Having praised the Nike+ iPod gadget to the skies a couple of days ago, for its accuracy, its user-friendliness and, heck, just for its all round wonderfulness, I today discovered that it is not a star on ice.
You see, the North of England, where I currently reside, is in the grip of a terrifying cold spell sent by arctic demons with a view to destroying our economy and disrupting our whole way of life. Which, in terms of the British weather, means that the temperature is down as low as -9 degrees at night, causing something of a frost in the morning. A frost that is now lasting most of the day, in places where the sun doesn’t shine, if you’ll pardon the expression.
Now, I know all about the ice storms in North America, blizzards in Siberia and Avalanches in the alps. But look, those guys expect extreme weather and are fairly well-prepared for it. In the UK, our entire transport infrastructure can be brought to a shuddering halt by 2 inches of snow…
So anyway, if you’re British, we’re at the dawn of a new Ice Age. And if you’re reading this from outside the UK, it’s a little bit icy out there. Which brings me to the big cold-weather failing of the otherwise fairly splendid Nike+ unit.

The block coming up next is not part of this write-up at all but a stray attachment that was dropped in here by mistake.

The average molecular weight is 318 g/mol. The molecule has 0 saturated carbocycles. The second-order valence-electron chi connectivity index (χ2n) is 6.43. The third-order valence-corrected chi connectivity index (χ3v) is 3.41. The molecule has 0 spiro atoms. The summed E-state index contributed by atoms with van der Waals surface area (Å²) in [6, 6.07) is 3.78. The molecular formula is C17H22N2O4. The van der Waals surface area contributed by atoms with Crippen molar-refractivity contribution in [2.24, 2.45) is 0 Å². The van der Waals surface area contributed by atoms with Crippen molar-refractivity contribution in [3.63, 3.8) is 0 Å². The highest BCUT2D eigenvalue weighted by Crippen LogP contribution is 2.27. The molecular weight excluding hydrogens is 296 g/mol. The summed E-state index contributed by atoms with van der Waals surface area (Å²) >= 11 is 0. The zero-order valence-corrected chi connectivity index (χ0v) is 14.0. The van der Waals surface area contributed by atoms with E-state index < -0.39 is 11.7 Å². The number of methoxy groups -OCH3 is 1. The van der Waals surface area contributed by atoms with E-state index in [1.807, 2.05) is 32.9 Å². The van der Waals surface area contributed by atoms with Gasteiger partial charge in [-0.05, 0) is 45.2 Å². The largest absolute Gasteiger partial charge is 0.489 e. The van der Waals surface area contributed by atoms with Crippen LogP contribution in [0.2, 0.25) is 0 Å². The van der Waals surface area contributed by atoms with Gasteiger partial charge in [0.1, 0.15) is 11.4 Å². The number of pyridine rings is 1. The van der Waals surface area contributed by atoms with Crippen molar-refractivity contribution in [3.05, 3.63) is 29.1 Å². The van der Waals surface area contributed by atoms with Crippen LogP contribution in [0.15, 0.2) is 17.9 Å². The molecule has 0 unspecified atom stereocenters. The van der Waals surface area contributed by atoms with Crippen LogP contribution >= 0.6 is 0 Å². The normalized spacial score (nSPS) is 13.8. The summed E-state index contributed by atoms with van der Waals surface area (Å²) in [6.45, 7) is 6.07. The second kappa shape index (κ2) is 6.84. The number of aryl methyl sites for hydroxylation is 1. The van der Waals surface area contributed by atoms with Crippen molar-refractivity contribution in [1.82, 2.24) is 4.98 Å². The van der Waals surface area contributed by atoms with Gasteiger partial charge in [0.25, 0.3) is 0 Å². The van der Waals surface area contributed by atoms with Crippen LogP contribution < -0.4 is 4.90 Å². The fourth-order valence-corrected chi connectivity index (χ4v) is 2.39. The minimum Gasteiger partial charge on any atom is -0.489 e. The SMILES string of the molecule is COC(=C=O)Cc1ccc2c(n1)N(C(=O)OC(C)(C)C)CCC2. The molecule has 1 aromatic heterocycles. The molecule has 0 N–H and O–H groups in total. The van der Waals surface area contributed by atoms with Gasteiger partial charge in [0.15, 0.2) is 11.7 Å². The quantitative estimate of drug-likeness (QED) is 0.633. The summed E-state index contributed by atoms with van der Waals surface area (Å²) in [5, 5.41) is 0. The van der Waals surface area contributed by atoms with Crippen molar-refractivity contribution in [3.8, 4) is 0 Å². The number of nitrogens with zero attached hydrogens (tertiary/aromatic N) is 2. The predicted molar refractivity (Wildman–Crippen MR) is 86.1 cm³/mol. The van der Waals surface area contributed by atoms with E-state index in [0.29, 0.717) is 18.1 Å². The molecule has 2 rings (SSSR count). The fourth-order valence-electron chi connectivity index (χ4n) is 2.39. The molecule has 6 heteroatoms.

You see, the Nike+ calibrates itself by asking you to run exactly 400m and then telling it when you’re done. In this way, it measures your average stride length. And so, particularly if you’ve performed this calibration after running a couple of miles, and are therefore taking your normal strides, rather than the long strides of a fresh runner or the tiny strides of someone at the end of a marathon, then the unit is going to be pretty accurate in normal use.
But then, when you go out for a run on icy streets, you will inevitably take smaller strides in an attempt not to fall over, and your six mile run will suddenly become 6.7 miles, according to the Nike+ unit, thus messing up all of the figures on your otherwise accurate Nike+ web page.
Obviously, running on ice is a reasonably rare occurrence. Even so, it possibly suggests that Nike could profitably give some thought to allowing users to rectify inaccurate mileages on the website; which would make the whole Nike+ concept even better than it already is, and by some distance.